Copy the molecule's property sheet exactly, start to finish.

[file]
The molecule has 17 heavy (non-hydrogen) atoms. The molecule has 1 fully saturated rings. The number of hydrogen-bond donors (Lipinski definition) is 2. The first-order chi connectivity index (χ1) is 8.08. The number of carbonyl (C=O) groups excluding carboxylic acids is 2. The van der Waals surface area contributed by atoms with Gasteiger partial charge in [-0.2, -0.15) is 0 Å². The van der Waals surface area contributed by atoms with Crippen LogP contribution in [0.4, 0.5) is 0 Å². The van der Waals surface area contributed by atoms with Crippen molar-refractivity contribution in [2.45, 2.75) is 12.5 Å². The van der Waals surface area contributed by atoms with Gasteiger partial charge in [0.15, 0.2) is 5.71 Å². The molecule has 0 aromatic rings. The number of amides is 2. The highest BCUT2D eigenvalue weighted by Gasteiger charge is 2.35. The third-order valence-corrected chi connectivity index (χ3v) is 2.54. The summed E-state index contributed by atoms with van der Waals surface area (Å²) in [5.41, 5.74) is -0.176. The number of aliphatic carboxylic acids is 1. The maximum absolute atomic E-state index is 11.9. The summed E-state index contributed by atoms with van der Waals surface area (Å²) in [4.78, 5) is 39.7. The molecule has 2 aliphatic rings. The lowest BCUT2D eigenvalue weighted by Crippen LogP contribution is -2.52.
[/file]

The molecule has 17 heavy (non-hydrogen) atoms. The molecule has 1 fully saturated rings. The number of hydrogen-bond donors (Lipinski definition) is 2. The first-order chi connectivity index (χ1) is 8.08. The number of carbonyl (C=O) groups excluding carboxylic acids is 2. The van der Waals surface area contributed by atoms with Gasteiger partial charge in [-0.2, -0.15) is 0 Å². The van der Waals surface area contributed by atoms with Crippen LogP contribution in [0.4, 0.5) is 0 Å². The van der Waals surface area contributed by atoms with Crippen molar-refractivity contribution in [2.45, 2.75) is 12.5 Å². The van der Waals surface area contributed by atoms with Gasteiger partial charge in [0.15, 0.2) is 5.71 Å². The molecule has 0 aromatic rings. The number of amides is 2. The highest BCUT2D eigenvalue weighted by Gasteiger charge is 2.35. The third-order valence-corrected chi connectivity index (χ3v) is 2.54. The summed E-state index contributed by atoms with van der Waals surface area (Å²) in [5.41, 5.74) is -0.176. The number of aliphatic carboxylic acids is 1. The maximum absolute atomic E-state index is 11.9. The summed E-state index contributed by atoms with van der Waals surface area (Å²) in [4.78, 5) is 39.7. The molecule has 2 aliphatic rings. The lowest BCUT2D eigenvalue weighted by Crippen LogP contribution is -2.52.